According to the World Bank, violence is one of the principal risks to economic growth in Latin America, a finding that underscores organized crime’s potential to impact more than just security in the region.
A potential rise in already high levels of crime and homicide is one of four major risk factors that could negatively impact Latin American economies in the medium and long term, according to the World Bank’s January 2015 Global Economic Prospects report (pdf). The report stated that an increase in violence would discourage investment and slow the region’s economic growth.
South America, Central America, and the Caribbean already have homicide rates at least three times higher than the global average, according to United Nations statistics cited by the World Bank. At least 11 countries in Latin America and the Caribbean have murder rates above 10 per 100,000, the level the World Health Organization classifies as epidemic.
The World Bank also highlighted a reduction in commodity prices as another risk factor that could hurt Latin American economies, and identified Bolivia and Venezuela as the countries that would likely be most impacted if commodity prices drop significantly. Falling oil prices have already had devastating effects on Venezuela’s economy, and have contributed to the country’s increasingly unstable security situation.
InSight Crime Analysis
The World Bank’s report is a reminder of the impact criminal groups — as a principal driver of violence and crime in Latin America — can have not just on citizen security, but on the economy as well. Although some economic indicators such as foreign investment have previously appeared to be largely unaffected by high levels of violence in parts of the region, this could change if murder rates increase. Some businesses in northern Mexico have already migrated further south in order to escape drug war related violence near the US border.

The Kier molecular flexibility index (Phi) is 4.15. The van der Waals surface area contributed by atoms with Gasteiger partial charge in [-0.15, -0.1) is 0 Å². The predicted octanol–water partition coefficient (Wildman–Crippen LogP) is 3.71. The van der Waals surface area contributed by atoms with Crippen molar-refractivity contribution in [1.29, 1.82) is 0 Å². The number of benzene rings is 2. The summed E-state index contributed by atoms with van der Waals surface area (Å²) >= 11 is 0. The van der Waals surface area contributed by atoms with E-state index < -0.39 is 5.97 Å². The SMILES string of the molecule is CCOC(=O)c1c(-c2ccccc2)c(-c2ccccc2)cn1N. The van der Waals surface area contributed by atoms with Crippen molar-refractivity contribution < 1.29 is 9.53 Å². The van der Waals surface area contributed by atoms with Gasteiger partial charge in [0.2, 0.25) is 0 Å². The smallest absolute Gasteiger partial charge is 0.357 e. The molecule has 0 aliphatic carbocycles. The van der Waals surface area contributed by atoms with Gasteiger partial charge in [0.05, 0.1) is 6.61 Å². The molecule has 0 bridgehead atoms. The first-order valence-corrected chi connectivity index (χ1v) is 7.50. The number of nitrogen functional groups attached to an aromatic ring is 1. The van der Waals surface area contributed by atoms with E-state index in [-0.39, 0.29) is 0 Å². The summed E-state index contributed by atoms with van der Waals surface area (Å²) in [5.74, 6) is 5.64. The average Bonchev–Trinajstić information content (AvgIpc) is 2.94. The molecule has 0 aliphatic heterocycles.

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Criminal activity can also increase the cost of doing business in Latin America. The illegal tapping of oil pipelines by criminal organizations drains Mexico’s state-run oil company Pemex of $5 billion in profits each year, according to one estimate. Meanwhile, businesses are often the target of extortion, which serves as a major source of income for groups like the MS13 street gang in the Northern Triangle region (El Salvador, Honduras, and Guatemala), and forces companies to hire private security firms for protection.
Insecurity can also affect economic growth over the long term. High levels of violence and widespread political unrest have left Venezuela bereft of professionals, as the country’s middle class has sought refuge in neighboring Colombia, the United States, and Spain, among other countries.